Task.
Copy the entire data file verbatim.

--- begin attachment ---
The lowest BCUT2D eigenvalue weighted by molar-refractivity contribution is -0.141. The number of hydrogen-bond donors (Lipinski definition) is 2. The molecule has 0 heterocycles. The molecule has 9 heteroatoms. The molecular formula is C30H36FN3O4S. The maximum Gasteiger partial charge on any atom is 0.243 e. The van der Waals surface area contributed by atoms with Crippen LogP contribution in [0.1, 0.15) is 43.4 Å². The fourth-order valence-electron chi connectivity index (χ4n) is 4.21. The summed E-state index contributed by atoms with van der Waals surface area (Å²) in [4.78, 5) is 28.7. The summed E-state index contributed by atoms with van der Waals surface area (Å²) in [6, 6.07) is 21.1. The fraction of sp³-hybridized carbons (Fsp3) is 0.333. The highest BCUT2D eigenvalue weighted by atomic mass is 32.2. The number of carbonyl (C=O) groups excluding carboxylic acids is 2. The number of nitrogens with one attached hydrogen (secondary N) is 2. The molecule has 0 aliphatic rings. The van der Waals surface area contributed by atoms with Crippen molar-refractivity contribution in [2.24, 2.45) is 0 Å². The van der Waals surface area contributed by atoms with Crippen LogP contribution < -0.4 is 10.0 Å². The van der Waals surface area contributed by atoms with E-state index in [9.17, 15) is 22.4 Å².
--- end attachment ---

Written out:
The lowest BCUT2D eigenvalue weighted by molar-refractivity contribution is -0.141. The number of hydrogen-bond donors (Lipinski definition) is 2. The molecule has 0 heterocycles. The molecule has 9 heteroatoms. The molecular formula is C30H36FN3O4S. The maximum Gasteiger partial charge on any atom is 0.243 e. The van der Waals surface area contributed by atoms with Crippen LogP contribution in [0.1, 0.15) is 43.4 Å². The fourth-order valence-electron chi connectivity index (χ4n) is 4.21. The summed E-state index contributed by atoms with van der Waals surface area (Å²) in [4.78, 5) is 28.7. The summed E-state index contributed by atoms with van der Waals surface area (Å²) in [6, 6.07) is 21.1. The fraction of sp³-hybridized carbons (Fsp3) is 0.333. The highest BCUT2D eigenvalue weighted by atomic mass is 32.2. The number of carbonyl (C=O) groups excluding carboxylic acids is 2. The number of nitrogens with one attached hydrogen (secondary N) is 2. The molecule has 0 aliphatic rings. The van der Waals surface area contributed by atoms with Crippen molar-refractivity contribution in [2.24, 2.45) is 0 Å². The van der Waals surface area contributed by atoms with Crippen LogP contribution < -0.4 is 10.0 Å². The van der Waals surface area contributed by atoms with E-state index in [9.17, 15) is 22.4 Å².